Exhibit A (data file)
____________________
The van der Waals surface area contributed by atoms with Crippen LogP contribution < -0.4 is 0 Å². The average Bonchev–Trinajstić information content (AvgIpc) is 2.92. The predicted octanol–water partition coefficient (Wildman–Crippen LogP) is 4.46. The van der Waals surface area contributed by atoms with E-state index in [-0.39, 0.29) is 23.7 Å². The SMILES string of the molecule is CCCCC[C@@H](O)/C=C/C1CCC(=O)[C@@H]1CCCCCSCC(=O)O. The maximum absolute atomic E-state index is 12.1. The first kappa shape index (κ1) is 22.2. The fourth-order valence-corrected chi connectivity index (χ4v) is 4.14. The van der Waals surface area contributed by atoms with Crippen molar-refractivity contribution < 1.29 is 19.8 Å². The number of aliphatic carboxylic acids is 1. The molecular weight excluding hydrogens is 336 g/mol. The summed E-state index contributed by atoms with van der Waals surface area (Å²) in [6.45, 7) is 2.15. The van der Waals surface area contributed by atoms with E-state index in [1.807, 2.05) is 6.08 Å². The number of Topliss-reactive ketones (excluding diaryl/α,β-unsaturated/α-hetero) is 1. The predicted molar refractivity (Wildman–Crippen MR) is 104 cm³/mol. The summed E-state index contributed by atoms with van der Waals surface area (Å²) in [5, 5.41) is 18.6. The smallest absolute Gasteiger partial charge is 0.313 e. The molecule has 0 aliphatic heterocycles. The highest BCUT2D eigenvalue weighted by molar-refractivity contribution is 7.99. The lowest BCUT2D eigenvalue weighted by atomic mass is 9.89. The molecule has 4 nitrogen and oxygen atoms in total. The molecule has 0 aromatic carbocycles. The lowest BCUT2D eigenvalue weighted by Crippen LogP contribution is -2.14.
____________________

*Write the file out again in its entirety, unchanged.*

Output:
The van der Waals surface area contributed by atoms with Crippen LogP contribution < -0.4 is 0 Å². The average Bonchev–Trinajstić information content (AvgIpc) is 2.92. The predicted octanol–water partition coefficient (Wildman–Crippen LogP) is 4.46. The van der Waals surface area contributed by atoms with E-state index in [-0.39, 0.29) is 23.7 Å². The SMILES string of the molecule is CCCCC[C@@H](O)/C=C/C1CCC(=O)[C@@H]1CCCCCSCC(=O)O. The maximum absolute atomic E-state index is 12.1. The first kappa shape index (κ1) is 22.2. The fourth-order valence-corrected chi connectivity index (χ4v) is 4.14. The van der Waals surface area contributed by atoms with Crippen molar-refractivity contribution < 1.29 is 19.8 Å². The number of aliphatic carboxylic acids is 1. The molecular weight excluding hydrogens is 336 g/mol. The summed E-state index contributed by atoms with van der Waals surface area (Å²) in [6.45, 7) is 2.15. The van der Waals surface area contributed by atoms with E-state index in [1.807, 2.05) is 6.08 Å². The number of Topliss-reactive ketones (excluding diaryl/α,β-unsaturated/α-hetero) is 1. The predicted molar refractivity (Wildman–Crippen MR) is 104 cm³/mol. The summed E-state index contributed by atoms with van der Waals surface area (Å²) in [5, 5.41) is 18.6. The smallest absolute Gasteiger partial charge is 0.313 e. The molecule has 0 aliphatic heterocycles. The highest BCUT2D eigenvalue weighted by molar-refractivity contribution is 7.99. The lowest BCUT2D eigenvalue weighted by atomic mass is 9.89. The molecule has 4 nitrogen and oxygen atoms in total. The molecule has 0 aromatic carbocycles. The lowest BCUT2D eigenvalue weighted by Crippen LogP contribution is -2.14.